Ensuring Safe Vaccine Drug Substance Storage and Shipping
November 30, 2020
Responding to the emerging challenge of rapid vaccine production and global distribution is at the forefront to ending the global COVID-19 pandemic.
With various vaccine candidates currently in clinical trials, manufacturers are scaling-up their single-use production facilities to address the need for supplying hundreds of millions of doses. Next steps around shipping and filling vials for distribution also requires careful planning, especially as vaccines are sensitive biological products.
Some vaccines are sensitive to freezing, some to heat and others to light.Vaccine potency, meaning its ability to adequately protect the vaccinated patient, can diminish when the vaccine is exposed to inappropriate temperatures. Once lost, vaccine potency cannot be regained. It is therefore paramount that vaccines are protected from temperature extremes.
So, how can vaccine drug substance, the active vaccine ingredient, be appropriately stored and shipped across the globe?
In single-use bioprocessing, a bulk vaccine drug substance is filled into single-use biocontainers and shipped to dedicated formulation and filling facilities, commonly contract manufacturing organizations (CMOs). Outsourcing fill-finish operations to CMOs offers flexible capacity to meet demand, ideally in the country of distribution and administration to patients.
Verification and validation of single-use products, including biocontainers and sterile connectors and disconnectors used to connect and disconnect biocontainers to formulation and filling operations, is key to maintaining sterility assurance. If temperatures down to -80°C are required for shipping then single-use suppliers must demonstrate that their products meet these requirements without compromising integrity. Loss of product due to leachables or component failures related to biocontainers, tubing or connectors during handling and transit is costly and can reach several millions of dollars in lost product annually.
For added protection from shocks, vibrations and compressions that can occur during air, road or marine shipment, frozen single-use biocontainers and their associated sterile connectors should be carefully stored in specialized freezing shells designed to mitigate these risks.
Whilst freezing sounds simple, there are many challenges. Freezing is known to stress proteins potentially causing denaturation and changes in biological function which may render the drug substance ineffective or even harmful. Denaturation of proteins is complex and many parameters need to be considered during freezing and thawing. The driving forces such as cryoconcentration, the increasing concentration of dissolved buffer salts and proteins in the partially frozen solution and the protein’s interaction with ice, must be taken into account when deciding on the optimum freezing platform for controlling the freezing rate.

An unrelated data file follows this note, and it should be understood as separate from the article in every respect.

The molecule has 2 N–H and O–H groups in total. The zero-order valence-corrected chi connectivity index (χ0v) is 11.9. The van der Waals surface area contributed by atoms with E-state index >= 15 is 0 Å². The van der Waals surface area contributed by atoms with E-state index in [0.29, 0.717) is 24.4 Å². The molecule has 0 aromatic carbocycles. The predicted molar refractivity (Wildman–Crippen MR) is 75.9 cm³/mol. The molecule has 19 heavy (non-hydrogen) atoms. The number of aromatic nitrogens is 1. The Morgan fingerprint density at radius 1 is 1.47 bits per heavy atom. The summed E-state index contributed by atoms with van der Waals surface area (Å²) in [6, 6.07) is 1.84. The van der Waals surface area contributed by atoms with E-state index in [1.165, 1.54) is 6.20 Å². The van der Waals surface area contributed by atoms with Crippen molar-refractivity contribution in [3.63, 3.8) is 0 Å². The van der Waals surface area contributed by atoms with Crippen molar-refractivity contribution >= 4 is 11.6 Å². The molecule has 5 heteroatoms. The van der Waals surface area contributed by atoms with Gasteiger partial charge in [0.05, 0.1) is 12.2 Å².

Once the frozen vaccinedrug substance reaches the dedicated filling facility it must be carefully thawed to ensure stability of the active ingredient. Here suppliers must demonstrate that during thawing cycles the biocontainer remains integral and once thawed, the sterile connectors or disconnectors maintain the sterile path and continue to provide safe transfer of vaccinedrug substance.To verify that the connector or disconnect or fluid ports remain free from bacterial ingress, during the component validation, the connectors and disconnectors are exposed to high concentrations of micro-organisms such as Brevundimonas diminuta. Sterility is confirmed by the lack of bacterial growth following the passage of broth through connected devices or in broth used to rinse the disconnected device. Mechanical tests, including pressure leak tests, are also undertaken to demonstrate that the devices continue to operate as designed following controlled freeze-thaw cycles.
Speed is of the essence in vaccine scale-up and distribution during a pandemic. Every step in the supply chain, from vaccine production and safe storage and shipping to patient administration, plays a pivotal role in protecting lives globally.
Learn more in our vaccine production webinar series.
Claire Jarmey-Swan – Global Product Manager, Pall
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